Patient Outcomes After Opioid Dose Reduction Among Patients With Chronic Opioid Therapy

Sara E. Hallvik; Sanae El Ibrahimi; Kirbee Johnston; Jonah Geddes; Gillian Leichtling; P. Todd Korthuis; Daniel M. Hartung


Pain. 2022;163(1):83-90. 

In This Article


Data Sources

We assembled a data set of Oregon Medicaid beneficiaries' claims linked with Prescription Drug Monitoring Program (PDMP) pharmacy data and death certificate data from 2014 to 2017. The linked data set included Medicaid beneficiaries with any eligibility in the 4-year period and at least one opioid prescription or an opioid-related diagnosis (eg, poisoning, dependence, and adverse event). Analysts in the Oregon Public Health Division linked and deidentified the data sets.[19] All activities were approved by the Oregon Health and Science University and Oregon Public Health Division Institutional Review Boards.

Cohort Development and Exposures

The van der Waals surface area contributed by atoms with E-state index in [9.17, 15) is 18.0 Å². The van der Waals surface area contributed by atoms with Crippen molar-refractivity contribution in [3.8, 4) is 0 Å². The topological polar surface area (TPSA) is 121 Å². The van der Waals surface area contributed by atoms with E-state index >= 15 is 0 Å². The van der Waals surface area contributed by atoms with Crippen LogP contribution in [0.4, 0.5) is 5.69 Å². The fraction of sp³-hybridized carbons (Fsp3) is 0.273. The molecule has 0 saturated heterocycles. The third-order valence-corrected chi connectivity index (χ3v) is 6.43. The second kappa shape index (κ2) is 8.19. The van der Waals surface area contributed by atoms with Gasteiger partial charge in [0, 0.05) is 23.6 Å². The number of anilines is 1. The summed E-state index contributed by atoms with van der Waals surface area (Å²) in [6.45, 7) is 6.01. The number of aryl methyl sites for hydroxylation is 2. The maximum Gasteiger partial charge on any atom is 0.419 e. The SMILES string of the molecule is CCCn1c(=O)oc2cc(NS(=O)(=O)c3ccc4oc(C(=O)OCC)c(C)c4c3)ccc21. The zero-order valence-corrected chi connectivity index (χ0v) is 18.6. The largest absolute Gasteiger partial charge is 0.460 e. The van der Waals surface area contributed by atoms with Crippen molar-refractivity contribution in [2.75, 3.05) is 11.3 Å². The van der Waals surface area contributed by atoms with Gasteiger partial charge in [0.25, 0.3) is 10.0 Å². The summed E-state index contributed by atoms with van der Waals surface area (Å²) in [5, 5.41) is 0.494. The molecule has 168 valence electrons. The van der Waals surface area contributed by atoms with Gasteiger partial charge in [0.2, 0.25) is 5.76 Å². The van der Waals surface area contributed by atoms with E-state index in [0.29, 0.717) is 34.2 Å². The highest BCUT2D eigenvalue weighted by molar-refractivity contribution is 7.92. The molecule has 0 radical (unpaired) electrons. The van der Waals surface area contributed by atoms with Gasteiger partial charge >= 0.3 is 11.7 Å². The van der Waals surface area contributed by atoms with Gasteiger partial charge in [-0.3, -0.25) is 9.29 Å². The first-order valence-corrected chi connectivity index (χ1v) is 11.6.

Within this linked data set, we first identified patients with chronic opioid therapy (COT).[18] We identified opioids in PDMP data using the First Databank national drug code file's opioid therapeutic class.[32] COT was defined as 84 or more consecutive days with an opioid available (excluding buprenorphine). We used the prescription fill date and days' supply variable to estimate opioid availability for each day of the study period, then estimated each patient's average daily morphine milligram equivalent dose (MME) on every day of their consecutive use period using drug strength, MME conversion factor,[37] fill dates, and days' supply. Next, we applied a 28-day rolling average to smooth out day-to-day variation in MME because of overlapping medication fills. This calculation rolled forward, so for each day, we estimated the average daily dose of the 28 preceding days. Patients with at least 84 consecutive days (3 months) of opioid availability with an average daily MME of 50 or greater on each of those days were retained. We selected each patient's first episode of high-dose COT.